LO as paradise lost and liberation LO29724

From: Jonjbenn@aol.com
Date: 12/23/02

Replying to LO29705 --

I have to say yes and no to this one.

I think that LO as promoted by Senge is a valid, timely, historical and
practical replacement of bureaucracy. It is grounded in the needs of this

However, it is certainly directly related to religious ideas. This is too
big and provocative and idea to do justice to now. But I believe the
entire paradigm we are now in is steeped in Eastern thought-not Christian.
Just look at Senge's book and where he got his ideas and you will see the
eastern influence. In the front of the book is some mandala and reference
to a dream or something he perceived in his yoga meditation, or some
such,,I forget exactly but it was a reference to eastern religion,

The paradigm of modern science was equally steeped in Christian thought.
Just start with Newton and his many comparisons of the nature of God to
space, and time etc.-in the scholium to the Principia....not to mention
Kepler , Galilelo,,,

But this is too large for now. And it's very complicated so don't jump to
many immediate conclusions from these brief statements.

But I leave you with this. The event that the world stops to celebrate
tomorrow night, has had more effect on the intellectual life (not to
mention spiritual and emotional and material life) than any other in
history. Those who disagree I would ask to hold your rebuttal until after
Christmas, out of respect for the day that the logos was "made flesh and
came to dwell among us."

Merry Christmas,


Merry Christmas,


In a message dated 12/22/2002 10:06:16 PM Eastern Standard Time,
janlelie@wxs.nl writes:

> Dear readers,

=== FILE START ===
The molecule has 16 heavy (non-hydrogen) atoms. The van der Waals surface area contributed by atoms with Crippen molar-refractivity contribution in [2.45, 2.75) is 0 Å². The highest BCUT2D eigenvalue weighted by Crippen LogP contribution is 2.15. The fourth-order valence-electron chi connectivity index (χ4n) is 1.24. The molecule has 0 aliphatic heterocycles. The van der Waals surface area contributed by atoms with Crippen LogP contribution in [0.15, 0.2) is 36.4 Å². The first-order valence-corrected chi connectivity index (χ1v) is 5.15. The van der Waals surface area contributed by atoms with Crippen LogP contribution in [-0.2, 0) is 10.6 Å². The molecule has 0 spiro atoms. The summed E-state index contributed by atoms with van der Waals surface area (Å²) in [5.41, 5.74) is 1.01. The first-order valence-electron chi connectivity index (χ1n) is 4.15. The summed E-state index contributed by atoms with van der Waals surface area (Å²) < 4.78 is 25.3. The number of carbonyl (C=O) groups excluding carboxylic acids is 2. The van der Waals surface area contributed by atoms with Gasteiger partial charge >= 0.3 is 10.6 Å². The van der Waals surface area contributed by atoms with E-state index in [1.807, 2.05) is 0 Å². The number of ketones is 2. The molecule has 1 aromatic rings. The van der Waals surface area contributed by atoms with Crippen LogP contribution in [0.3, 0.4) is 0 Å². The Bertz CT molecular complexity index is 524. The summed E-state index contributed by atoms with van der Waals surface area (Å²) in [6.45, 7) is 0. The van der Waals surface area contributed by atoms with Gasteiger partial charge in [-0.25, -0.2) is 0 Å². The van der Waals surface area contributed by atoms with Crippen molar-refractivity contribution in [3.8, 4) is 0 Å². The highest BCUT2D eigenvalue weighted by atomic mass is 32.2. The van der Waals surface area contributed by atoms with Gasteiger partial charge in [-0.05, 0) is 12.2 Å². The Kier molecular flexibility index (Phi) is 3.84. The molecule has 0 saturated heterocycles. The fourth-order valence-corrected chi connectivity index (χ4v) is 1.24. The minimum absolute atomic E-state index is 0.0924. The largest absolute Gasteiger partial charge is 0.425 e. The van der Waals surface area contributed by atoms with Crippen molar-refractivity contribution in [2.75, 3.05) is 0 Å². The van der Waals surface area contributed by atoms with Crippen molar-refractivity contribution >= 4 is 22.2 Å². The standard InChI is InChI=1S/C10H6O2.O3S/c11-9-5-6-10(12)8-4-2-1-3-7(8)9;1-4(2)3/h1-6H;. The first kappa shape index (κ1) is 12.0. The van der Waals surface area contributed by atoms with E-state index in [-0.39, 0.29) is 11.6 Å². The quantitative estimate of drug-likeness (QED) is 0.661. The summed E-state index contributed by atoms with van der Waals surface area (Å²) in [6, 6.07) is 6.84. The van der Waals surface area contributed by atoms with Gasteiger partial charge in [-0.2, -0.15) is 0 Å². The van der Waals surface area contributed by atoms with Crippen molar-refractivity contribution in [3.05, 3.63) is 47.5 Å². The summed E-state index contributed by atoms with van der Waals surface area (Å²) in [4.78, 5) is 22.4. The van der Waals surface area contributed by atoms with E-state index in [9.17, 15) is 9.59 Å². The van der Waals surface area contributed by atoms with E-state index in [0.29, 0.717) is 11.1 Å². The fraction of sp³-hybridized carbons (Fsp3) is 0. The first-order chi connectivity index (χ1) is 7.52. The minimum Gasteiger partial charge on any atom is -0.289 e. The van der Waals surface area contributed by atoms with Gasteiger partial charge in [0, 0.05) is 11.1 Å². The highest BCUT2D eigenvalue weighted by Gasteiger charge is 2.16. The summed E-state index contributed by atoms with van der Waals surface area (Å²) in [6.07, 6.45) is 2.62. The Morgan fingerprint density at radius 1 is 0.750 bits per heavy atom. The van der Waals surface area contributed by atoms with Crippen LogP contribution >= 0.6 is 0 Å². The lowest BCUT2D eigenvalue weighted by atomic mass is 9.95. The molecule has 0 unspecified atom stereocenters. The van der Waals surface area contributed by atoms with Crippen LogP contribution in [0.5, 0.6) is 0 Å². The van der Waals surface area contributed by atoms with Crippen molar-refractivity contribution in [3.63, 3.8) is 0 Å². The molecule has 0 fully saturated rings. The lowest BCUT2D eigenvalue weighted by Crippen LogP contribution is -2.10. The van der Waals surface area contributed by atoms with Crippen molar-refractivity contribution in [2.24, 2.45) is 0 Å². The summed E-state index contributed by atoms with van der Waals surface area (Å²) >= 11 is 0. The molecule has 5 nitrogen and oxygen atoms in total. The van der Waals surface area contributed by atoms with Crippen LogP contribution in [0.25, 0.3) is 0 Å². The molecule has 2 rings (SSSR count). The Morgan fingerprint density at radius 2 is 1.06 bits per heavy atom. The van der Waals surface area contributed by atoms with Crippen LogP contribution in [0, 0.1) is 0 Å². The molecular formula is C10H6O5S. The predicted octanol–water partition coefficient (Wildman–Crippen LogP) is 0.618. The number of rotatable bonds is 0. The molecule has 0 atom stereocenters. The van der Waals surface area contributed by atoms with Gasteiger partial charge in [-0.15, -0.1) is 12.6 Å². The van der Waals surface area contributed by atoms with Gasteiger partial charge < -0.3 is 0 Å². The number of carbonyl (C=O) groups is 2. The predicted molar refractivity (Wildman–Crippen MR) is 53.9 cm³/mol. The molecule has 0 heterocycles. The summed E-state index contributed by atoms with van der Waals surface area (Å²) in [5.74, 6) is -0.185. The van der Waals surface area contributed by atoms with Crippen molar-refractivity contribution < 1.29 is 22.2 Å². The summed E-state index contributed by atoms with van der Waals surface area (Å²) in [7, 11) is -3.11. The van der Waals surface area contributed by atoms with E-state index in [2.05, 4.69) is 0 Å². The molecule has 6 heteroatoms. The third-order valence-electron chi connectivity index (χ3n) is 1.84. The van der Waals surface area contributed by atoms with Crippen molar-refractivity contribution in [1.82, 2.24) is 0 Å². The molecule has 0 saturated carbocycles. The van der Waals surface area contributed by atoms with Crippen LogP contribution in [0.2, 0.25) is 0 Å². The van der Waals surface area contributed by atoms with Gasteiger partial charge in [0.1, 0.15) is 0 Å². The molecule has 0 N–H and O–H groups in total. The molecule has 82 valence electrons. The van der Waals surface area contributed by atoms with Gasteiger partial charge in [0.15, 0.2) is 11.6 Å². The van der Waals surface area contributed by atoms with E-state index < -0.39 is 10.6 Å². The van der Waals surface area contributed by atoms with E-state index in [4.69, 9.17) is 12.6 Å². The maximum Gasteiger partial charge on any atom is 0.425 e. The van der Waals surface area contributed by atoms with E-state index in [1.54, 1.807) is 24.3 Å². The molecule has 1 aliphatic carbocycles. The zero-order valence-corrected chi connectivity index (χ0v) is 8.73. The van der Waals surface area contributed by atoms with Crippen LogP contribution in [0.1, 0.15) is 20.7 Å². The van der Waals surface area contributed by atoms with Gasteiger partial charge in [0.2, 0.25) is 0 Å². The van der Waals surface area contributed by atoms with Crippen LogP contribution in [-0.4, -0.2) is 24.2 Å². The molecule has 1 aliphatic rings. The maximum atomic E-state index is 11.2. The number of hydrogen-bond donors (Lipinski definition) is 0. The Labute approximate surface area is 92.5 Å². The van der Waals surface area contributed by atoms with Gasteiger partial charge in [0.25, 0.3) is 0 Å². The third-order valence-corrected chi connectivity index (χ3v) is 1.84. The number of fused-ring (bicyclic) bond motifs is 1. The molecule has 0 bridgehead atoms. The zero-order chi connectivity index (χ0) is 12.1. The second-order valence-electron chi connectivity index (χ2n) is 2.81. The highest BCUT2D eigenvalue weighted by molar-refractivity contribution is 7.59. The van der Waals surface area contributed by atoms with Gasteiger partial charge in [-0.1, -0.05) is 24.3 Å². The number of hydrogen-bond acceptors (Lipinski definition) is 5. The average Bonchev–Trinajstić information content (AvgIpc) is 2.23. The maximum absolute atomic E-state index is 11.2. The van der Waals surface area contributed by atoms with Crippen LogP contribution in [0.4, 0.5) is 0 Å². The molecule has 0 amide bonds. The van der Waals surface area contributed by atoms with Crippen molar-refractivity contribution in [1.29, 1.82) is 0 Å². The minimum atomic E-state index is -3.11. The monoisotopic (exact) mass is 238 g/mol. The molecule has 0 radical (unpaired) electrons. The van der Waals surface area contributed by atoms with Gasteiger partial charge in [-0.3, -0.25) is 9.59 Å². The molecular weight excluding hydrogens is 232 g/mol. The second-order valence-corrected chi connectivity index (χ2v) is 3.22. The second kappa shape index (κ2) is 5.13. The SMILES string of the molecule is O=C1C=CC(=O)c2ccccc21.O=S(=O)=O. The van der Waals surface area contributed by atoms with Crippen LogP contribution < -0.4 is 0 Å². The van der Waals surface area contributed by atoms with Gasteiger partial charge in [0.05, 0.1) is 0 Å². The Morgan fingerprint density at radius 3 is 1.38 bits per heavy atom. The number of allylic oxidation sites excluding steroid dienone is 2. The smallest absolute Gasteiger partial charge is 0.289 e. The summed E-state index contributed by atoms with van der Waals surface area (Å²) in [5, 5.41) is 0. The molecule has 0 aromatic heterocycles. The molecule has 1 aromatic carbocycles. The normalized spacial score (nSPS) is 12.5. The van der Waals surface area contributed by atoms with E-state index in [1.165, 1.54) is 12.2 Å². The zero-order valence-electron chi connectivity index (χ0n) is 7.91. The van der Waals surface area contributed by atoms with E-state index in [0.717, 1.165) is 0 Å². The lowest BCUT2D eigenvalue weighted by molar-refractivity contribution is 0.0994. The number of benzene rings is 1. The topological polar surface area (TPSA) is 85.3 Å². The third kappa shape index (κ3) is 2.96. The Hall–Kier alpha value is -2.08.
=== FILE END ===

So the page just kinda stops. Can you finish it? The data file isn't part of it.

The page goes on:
> in a column - in Dutch, i'm afraid,
> http://www.democracy-online.org/community/lerende_organisatie.htm
> Veerle Rooze publishes her essay on Peter Senge's Fifth Discipline. She
> motivates her writing as a consequence of the perceived enthousiasm
> with students for this book and its concepts. She tries to prove that
> the LO is a kind of religion - assuming that a relegion is a kind of
> form and quite independent of a content.
> The LO provides for:
> - identification with a group
> - support in times of insecurity
> - comfort when we're disappointed
> - goals and a vision (paradise) of the future
> - community feelings
> - elements for aquiring personal identity
> - goals and means for conquering guilt
> She notes that The Fifth Discipline contains all or most of the important
> Christian values (integrity, freedom, loyality, openness, forgiveness) but
> lacks a normative framework. Here she is not very clear. I get the
> impression that she says something like: LO promotes uninhibited learning,
> but one can learn to supress, to stifle people as easy as learning people
> to grow, to develop. Senge assumes that the latter will be the case and
> doesn't say anything of LO as means of suppression, physic prisons and the
> like. She notes - in my words - that the ideas of the LO have a narcotic
> effect on (MBA) students: the LO is the opium of the business community.
> She invites comments.



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